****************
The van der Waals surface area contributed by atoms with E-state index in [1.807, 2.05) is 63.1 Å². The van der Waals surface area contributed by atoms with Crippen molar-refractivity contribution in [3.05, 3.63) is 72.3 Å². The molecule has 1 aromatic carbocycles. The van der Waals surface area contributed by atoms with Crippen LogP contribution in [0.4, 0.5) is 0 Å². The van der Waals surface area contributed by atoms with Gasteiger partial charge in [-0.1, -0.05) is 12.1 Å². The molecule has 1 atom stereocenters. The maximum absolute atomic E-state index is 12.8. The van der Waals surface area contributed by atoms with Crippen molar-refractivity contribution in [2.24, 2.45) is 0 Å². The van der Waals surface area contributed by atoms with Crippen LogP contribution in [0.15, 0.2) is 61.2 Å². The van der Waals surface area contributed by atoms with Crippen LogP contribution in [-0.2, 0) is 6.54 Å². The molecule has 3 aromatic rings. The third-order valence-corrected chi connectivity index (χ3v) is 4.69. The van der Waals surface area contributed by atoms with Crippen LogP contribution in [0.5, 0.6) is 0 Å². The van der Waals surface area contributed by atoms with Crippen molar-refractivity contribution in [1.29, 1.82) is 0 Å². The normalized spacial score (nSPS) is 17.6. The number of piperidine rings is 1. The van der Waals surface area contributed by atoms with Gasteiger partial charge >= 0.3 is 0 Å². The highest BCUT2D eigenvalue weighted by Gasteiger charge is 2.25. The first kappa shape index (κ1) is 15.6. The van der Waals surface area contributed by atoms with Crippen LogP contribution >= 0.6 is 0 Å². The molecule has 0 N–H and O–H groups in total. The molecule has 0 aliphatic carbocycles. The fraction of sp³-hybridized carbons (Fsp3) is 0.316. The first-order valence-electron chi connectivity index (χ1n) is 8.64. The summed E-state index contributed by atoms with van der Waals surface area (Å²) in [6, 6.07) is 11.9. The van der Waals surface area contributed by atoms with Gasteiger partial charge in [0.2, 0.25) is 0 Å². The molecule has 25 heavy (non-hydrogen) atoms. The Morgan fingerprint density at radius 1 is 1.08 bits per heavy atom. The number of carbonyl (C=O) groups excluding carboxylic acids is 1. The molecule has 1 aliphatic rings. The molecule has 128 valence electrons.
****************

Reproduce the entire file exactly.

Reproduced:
The van der Waals surface area contributed by atoms with E-state index in [1.807, 2.05) is 63.1 Å². The van der Waals surface area contributed by atoms with Crippen molar-refractivity contribution in [3.05, 3.63) is 72.3 Å². The molecule has 1 aromatic carbocycles. The van der Waals surface area contributed by atoms with Crippen LogP contribution in [0.4, 0.5) is 0 Å². The van der Waals surface area contributed by atoms with Gasteiger partial charge in [-0.1, -0.05) is 12.1 Å². The molecule has 1 atom stereocenters. The maximum absolute atomic E-state index is 12.8. The van der Waals surface area contributed by atoms with Crippen molar-refractivity contribution in [2.24, 2.45) is 0 Å². The van der Waals surface area contributed by atoms with Crippen LogP contribution in [0.15, 0.2) is 61.2 Å². The van der Waals surface area contributed by atoms with Crippen LogP contribution in [-0.2, 0) is 6.54 Å². The molecule has 3 aromatic rings. The third-order valence-corrected chi connectivity index (χ3v) is 4.69. The van der Waals surface area contributed by atoms with Crippen LogP contribution in [0.5, 0.6) is 0 Å². The van der Waals surface area contributed by atoms with Crippen molar-refractivity contribution in [1.29, 1.82) is 0 Å². The normalized spacial score (nSPS) is 17.6. The number of piperidine rings is 1. The van der Waals surface area contributed by atoms with Gasteiger partial charge >= 0.3 is 0 Å². The highest BCUT2D eigenvalue weighted by Gasteiger charge is 2.25. The first kappa shape index (κ1) is 15.6. The van der Waals surface area contributed by atoms with Crippen LogP contribution >= 0.6 is 0 Å². The molecule has 0 N–H and O–H groups in total. The molecule has 0 aliphatic carbocycles. The fraction of sp³-hybridized carbons (Fsp3) is 0.316. The first-order valence-electron chi connectivity index (χ1n) is 8.64. The summed E-state index contributed by atoms with van der Waals surface area (Å²) in [6, 6.07) is 11.9. The van der Waals surface area contributed by atoms with Gasteiger partial charge in [0.2, 0.25) is 0 Å². The molecule has 25 heavy (non-hydrogen) atoms. The Morgan fingerprint density at radius 1 is 1.08 bits per heavy atom. The number of carbonyl (C=O) groups excluding carboxylic acids is 1. The molecule has 1 aliphatic rings. The molecule has 128 valence electrons.